We found a significant reduction in the risk of cardiovascular disease following counselling about nutritional and physical activity provided by naturopathic doctors. The baseline-adjusted prevalence of metabolic syndrome was reduced by 16.9% over the course of 1 year in comparison to enhanced usual care alone. This implies that 1 in 6 individuals receiving additional naturopathic care benefit, in comparison to those who do not, by not developing metabolic syndrome over the course of 1 year. In addition, the baseline-adjusted relative 10-year cardiovascular risk decreased by 3.1 percentage points for the group who received naturopathic care. These findings translate into about 3 fewer people out of 100 with intermediate risk who receive naturopathic care experiencing a serious cardiovascular event (e.g., stroke, heart attack or death) during the next 10 years compared with those who receive usual care.
The results of our study are consistent with those from other pragmatic trials that have studied lifestyle programs for the prevention of metabolic disease. The Diabetes Prevention Program successfully combined diet- and exercise-based interventions to reduce the incidence of diabetes by 58%.23–25
More recently, the large Look AHEAD (Action for Health in Diabetes) trial found that an intensive lifestyle intervention significantly improved major cardiovascular risk factors compared with standard diabetes support and education.26
These risk factors included weight, cardiovascular fitness, glycated hemoglobin, systolic and diastolic blood pressure, HDL and triglycerides. The positive changes seen were sustained for 4 years. It is difficult to fully compare the Look AHEAD study with ours, however, because they did not consider compound measures of risk (i.e., Framingham 10-year risk or metabolic syndrome).
Strengths and limitations
The pragmatic design of our trial, in which both the intervention and control interventions were similar to care in the community, increases its generalizability and applicability to real-world settings.
We did not observe a sufficient number of cardiovascular events to compare the incidence between groups. Although we used validated estimates of composite risk of cardiovascular disease, we do not know whether our estimates are over- or under-estimates of the true differences in absolute risk of events between groups. We lost an appreciable number of patients to follow-up, and we did not model the possible impact of loss to follow-up on the results.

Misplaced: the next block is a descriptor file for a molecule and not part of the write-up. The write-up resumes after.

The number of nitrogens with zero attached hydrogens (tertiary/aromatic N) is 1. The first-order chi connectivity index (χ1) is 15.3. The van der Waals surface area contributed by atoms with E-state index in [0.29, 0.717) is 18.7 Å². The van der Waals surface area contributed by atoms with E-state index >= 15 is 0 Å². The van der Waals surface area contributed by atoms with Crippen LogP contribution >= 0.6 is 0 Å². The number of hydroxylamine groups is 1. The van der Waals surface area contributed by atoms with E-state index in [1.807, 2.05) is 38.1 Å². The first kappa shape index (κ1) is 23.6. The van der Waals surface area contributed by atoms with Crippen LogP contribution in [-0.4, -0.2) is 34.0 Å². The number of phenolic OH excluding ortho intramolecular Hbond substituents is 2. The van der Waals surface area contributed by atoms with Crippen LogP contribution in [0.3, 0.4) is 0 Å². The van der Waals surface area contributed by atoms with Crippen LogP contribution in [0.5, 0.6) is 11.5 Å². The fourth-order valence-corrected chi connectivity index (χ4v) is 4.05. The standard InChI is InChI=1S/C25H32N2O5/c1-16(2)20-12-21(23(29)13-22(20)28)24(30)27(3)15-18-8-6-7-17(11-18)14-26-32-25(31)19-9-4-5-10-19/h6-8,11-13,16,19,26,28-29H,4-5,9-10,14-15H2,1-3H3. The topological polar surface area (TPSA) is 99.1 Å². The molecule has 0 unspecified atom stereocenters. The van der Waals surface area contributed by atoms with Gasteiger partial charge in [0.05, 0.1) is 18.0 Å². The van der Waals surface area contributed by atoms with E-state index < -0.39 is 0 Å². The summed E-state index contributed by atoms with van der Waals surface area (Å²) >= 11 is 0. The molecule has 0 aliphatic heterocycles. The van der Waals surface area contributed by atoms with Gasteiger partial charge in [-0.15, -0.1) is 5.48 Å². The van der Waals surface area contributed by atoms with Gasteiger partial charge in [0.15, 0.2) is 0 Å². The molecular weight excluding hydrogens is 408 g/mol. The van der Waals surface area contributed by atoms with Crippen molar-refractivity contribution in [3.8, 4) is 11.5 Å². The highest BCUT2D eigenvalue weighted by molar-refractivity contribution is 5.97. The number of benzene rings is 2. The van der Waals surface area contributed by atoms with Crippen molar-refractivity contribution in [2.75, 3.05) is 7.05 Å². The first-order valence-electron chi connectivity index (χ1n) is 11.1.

The incidence of metabolic syndrome at baseline was nonsignificantly higher in the intervention group than in the control group. Although we adjusted for baseline values in our analysis, we cannot rule out the possibility of regression to the mean as a source of bias in our results.
We asked whether naturopathic care, in addition to usual primary care, reduces the cardiovascular risk of postal workers. Some may perceive this as an unfair comparison and would prefer that we had asked whether the addition of, for example, 7 sessions of naturopathic care to usual care reduced cardiovascular risk compared to the addition of 7 sessions with a family physician. The design of such a trial would have endeavoured to ensure a similar number of exposures to health care providers in both groups. Those who would prefer us to have asked the latter question might reasonably suggest that our design was unfair and was geared toward showing a benefit in the intervention group.
Our intervention differed from routine clinical practice in both study groups. In the enhanced usual care group, naturopathic doctors measured risk factors 3 times during the course of the study, and participants were encouraged to report the results to their family physicians. Presumably, this additional measurement and communication to physicians within the control group would have enhanced standard care and decreased any differences between the intervention and control groups.
We did not assess for possible contamination between groups and, as such, this could have biased the results. However, this bias, if present, would have diluted the comparative beneficial results seen in the naturopathic group. Based on the pragmatic study design and the large number of therapies suggested, the contribution of conventional lifestyle modification compared with the use of natural products to reduce risk in the naturopathic group is unclear.
Also because of the pragmatic design, this trial did not, nor could not effectively, blind trial participants or clinicians to allocation. As a result, the results are susceptible to expectation bias and potentially to measurement bias
According to the American Heart Association, the “prime emphasis in management of the metabolic syndrome per se is to mitigate the modifiable, underlying risk factors (obesity, physical inactivity, and atherogenic diet) through lifestyle changes. … Then, if absolute risk is high enough, consideration can be given to incorporating drug therapy to the regimen.”5
Primary health care that provides in-depth counselling around diet and lifestyle is uniquely poised to help comanage metabolic risk factors. We have shown that naturopathic care is a feasible and potentially effective adjunct to usual medical care in reducing the incidence of metabolic syndrome and cardiovascular risk.
Further investigation of the potential for complementary naturopathic care to support general practice in preventing chronic diseases, including cardiovascular disease, is warranted. Future trials should include larger sample sizes and robust measures to ensure participant adherence to individual elements of treatment, potentially improving attribution of the results to individual therapies.